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The Eccentronic Research Council (ERC) is a collective founded by Sheffield musicians Adrian Flanagan and Dean Honer.

1612 Underture, their new concept album, also features the Bolton-born actress Maxine Peake. No stranger to controversy, Maxine starred in Channel 4’s Shameless and played Moors murderer Myra Hindley in See No Evil.

This year marks the 400th anniversary of the Pendle witch trials. The names of the accused – Demdike, Chattox, Alice Nutter – are evocative, but their real stories have been overshadowed by ignorance and superstition.

‘Autobahn 666’ is a nod to Kraftwerk and the A666, a major road through Manchester and Lancashire. It is the first in a series of travelogues.

Declaring Lancashire as ‘God’s country’, Maxine adds, ‘Some call it the Road to Hell but I can’t believe the Devil came from Bolton.’ Her journey is a kind of pilgrimage, and she condemns the persecution of Pendle’s witches as ‘Proof if ever needed that man can be a black dog.’

‘This is The North’ places us in ‘the fantastical North…Blakeian in its green and pleasant but demoralised by its dark and Satanic.’ Though Lancashire’s countryside has been partly gentrified (‘Through pokey limestone villages we drove past tearooms’), its defiant spirit endures.

‘Wicked Sister Chant’ is a brief, distorted piece featuring a high-pitched, breathy mantra, ‘We are not your kind’. It is followed by a dramatic reading of ‘Her Kind’, a confessional piece by the American poet, Anne Sexton, reclaiming the witch as a figure of power.

‘Malkin Cat Behind a Wall’ is probably inspired by the excavation of a cottage at Lower Black Moss, near Pendle, which made headlines last year. A mummified cat was found within its walls – a common practice in rural communities, believed to protect against witchcraft.

Returning to the travelogue, ‘Curious Morbids’ takes us on the tourist trail, featuring ‘a heritage centre with Doctor Who as a narrator’, and a tourist shop ‘run by a nice lady thirty years in the witch business.’ Maxine notes the dilemma of marketing ‘the loss and the hanging of women like us.’

The title track, ‘1612 Underture’, is a sombre march with that marks the album’s midway point. ‘Trial by Jiggery Pokery’, as performed by Maxine Peake, is a speech for the defence. She confesses, ‘I am guilty, yes, of petty theft and using words that maybe stress.’

In 17th century England, the courts were expected to deliver divine justice. ‘How can one defend one’s self against rhetorical sleights of hand,’ Maxine asks, ‘when the law, if it’s to be infallible, must be manifestly evident?’

In past times magic had been a coping mechanism, but it was now considered evil. ‘Is it not manifestly evident,’ Maxine says of a spell performed by Demdike, ‘that four sticks placed around a stone and sprinkled with water can bring eternal love?’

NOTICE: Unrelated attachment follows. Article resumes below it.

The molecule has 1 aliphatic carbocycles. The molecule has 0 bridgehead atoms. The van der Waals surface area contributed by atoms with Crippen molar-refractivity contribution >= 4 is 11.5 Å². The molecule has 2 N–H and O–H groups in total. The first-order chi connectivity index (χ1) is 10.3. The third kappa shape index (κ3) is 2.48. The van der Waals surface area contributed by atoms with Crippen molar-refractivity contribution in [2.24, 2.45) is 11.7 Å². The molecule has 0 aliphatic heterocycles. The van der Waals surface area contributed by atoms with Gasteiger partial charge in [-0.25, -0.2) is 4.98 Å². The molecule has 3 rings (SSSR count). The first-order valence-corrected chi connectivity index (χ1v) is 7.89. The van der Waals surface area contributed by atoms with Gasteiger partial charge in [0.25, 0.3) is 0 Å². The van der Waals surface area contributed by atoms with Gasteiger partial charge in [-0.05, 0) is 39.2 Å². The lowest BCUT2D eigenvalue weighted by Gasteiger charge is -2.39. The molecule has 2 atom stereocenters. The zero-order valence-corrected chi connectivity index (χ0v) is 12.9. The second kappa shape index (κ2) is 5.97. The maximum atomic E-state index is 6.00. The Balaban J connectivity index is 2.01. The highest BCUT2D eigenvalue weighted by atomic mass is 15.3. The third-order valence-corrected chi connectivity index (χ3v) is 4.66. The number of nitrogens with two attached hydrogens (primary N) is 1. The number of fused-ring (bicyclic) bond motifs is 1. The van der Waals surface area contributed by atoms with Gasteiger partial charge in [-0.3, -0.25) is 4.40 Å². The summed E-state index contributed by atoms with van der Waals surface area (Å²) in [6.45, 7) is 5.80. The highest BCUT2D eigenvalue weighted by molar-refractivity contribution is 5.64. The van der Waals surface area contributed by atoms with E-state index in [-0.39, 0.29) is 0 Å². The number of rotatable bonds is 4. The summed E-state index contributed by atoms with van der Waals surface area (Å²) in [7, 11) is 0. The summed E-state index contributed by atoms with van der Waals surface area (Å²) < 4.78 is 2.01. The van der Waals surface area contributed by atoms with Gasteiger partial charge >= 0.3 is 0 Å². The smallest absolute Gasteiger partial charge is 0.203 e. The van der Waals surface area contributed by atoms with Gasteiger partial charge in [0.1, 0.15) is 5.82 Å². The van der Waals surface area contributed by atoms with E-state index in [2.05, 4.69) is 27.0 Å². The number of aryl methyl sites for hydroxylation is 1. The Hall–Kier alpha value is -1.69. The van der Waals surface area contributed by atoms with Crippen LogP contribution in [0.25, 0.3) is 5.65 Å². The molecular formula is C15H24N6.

She then addresses the court clerk who published an account of the trial. ‘His persuasive intent,’ Maxine states, ‘had us already guilty in the eyes of the wolves. Unfortunately for people like us,’ she concludes, ‘we have never known a happy ending.’

‘From the Grave to the Freshco’s Late’ is another travelogue, taking us to St Mary’s, Newchurch-in-Pendle, former parish to the accused witches. Accompanied by piano and a choir’s faint echo, it has an elegiac tone.

‘Pendle Wind’ is the longest instrumental on the album, and first in a trilogy. It brings to life the spare, rugged landscape in sonic form. Bells toll ominously, and a church organ plays a melancholy tune.

As the track progresses into ‘No Hackney Cab to Gallows Hill’, it becomes frenzied, suggesting the prisoners’ final journey, witnessed by crowds of onlookers.

‘The Hangman’s Song’ is sung by Lucy Hope of Sheffield’s Chanteuse & the Crippled Claw. Her vocals are haunting and ethereal. ‘When you escape velocity,’ she sings, ‘think of me.’

‘Device Kids Find a Box of Chattox Melody’ begins with birdsong, and refers to Demdike’s grandchildren, James, Alizon and Jennet. The eldest two were sentenced to death, while Jennet was left an orphan.

‘Another Witch is Dead’ is described as ‘traditional’, with a chiming pop sensibility. The vocals are half-sung by Maxine Peake and Philly Smith, with a searing chorus from Lucy Hope.

‘Curse my tongue I need to eat,’ Maxine whispers, ‘Pass my palm with a little silver, and I promise not to kill your sheep.’ From the gallows, she accuses, ‘Every eye that sees is guilty of a subtle kind of cruelty.’

‘Ouija Up a Witch’, the last instrumental, is discordant and menacing. ‘The Ghost of Old Elisabeth Southerns returns’ is a commentary on the injustice and hypocrisy of our own age. Setting her sights on David Cameron and Jeremy Kyle, among others, Peake curses ‘gossips that do nowt taking the moral high ground.’

1612 Underture is accompanied by a 20-minute film from Kluncklick, a blend of live footage and eerie animation, in grainy monochrome and featuring Maxine Peake as a nun. The ERC have also performed at UK festivals this summer.

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